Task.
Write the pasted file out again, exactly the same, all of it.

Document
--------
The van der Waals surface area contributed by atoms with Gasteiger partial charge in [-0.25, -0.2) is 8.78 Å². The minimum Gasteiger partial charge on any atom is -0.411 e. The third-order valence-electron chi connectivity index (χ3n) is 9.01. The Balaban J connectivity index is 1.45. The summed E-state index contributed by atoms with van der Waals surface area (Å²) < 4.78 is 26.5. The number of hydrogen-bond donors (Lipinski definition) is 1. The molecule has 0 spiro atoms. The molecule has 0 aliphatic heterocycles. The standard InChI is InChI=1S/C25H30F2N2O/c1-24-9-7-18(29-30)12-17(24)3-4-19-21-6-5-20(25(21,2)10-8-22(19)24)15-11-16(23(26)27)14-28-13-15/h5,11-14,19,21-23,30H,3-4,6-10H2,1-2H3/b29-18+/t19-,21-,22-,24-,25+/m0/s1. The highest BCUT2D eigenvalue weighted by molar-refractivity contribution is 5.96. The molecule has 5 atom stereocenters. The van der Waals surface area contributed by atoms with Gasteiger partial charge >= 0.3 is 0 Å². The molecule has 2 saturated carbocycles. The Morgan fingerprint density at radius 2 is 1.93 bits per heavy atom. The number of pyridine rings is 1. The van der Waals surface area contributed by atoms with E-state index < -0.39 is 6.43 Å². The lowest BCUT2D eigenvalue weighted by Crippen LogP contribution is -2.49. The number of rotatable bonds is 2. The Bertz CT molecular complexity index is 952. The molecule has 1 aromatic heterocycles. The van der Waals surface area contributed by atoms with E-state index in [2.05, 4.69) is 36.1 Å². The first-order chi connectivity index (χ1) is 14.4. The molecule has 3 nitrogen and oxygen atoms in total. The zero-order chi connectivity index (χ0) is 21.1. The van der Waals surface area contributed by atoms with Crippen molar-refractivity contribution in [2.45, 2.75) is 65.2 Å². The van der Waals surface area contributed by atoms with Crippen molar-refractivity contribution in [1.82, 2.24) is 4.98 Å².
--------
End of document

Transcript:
The van der Waals surface area contributed by atoms with Gasteiger partial charge in [-0.25, -0.2) is 8.78 Å². The minimum Gasteiger partial charge on any atom is -0.411 e. The third-order valence-electron chi connectivity index (χ3n) is 9.01. The Balaban J connectivity index is 1.45. The summed E-state index contributed by atoms with van der Waals surface area (Å²) < 4.78 is 26.5. The number of hydrogen-bond donors (Lipinski definition) is 1. The molecule has 0 spiro atoms. The molecule has 0 aliphatic heterocycles. The standard InChI is InChI=1S/C25H30F2N2O/c1-24-9-7-18(29-30)12-17(24)3-4-19-21-6-5-20(25(21,2)10-8-22(19)24)15-11-16(23(26)27)14-28-13-15/h5,11-14,19,21-23,30H,3-4,6-10H2,1-2H3/b29-18+/t19-,21-,22-,24-,25+/m0/s1. The highest BCUT2D eigenvalue weighted by molar-refractivity contribution is 5.96. The molecule has 5 atom stereocenters. The van der Waals surface area contributed by atoms with Gasteiger partial charge >= 0.3 is 0 Å². The molecule has 2 saturated carbocycles. The Morgan fingerprint density at radius 2 is 1.93 bits per heavy atom. The number of pyridine rings is 1. The van der Waals surface area contributed by atoms with E-state index < -0.39 is 6.43 Å². The lowest BCUT2D eigenvalue weighted by Crippen LogP contribution is -2.49. The number of rotatable bonds is 2. The Bertz CT molecular complexity index is 952. The molecule has 1 aromatic heterocycles. The van der Waals surface area contributed by atoms with E-state index in [2.05, 4.69) is 36.1 Å². The first-order chi connectivity index (χ1) is 14.4. The molecule has 3 nitrogen and oxygen atoms in total. The zero-order chi connectivity index (χ0) is 21.1. The van der Waals surface area contributed by atoms with Crippen molar-refractivity contribution in [2.45, 2.75) is 65.2 Å². The van der Waals surface area contributed by atoms with Crippen molar-refractivity contribution in [1.82, 2.24) is 4.98 Å².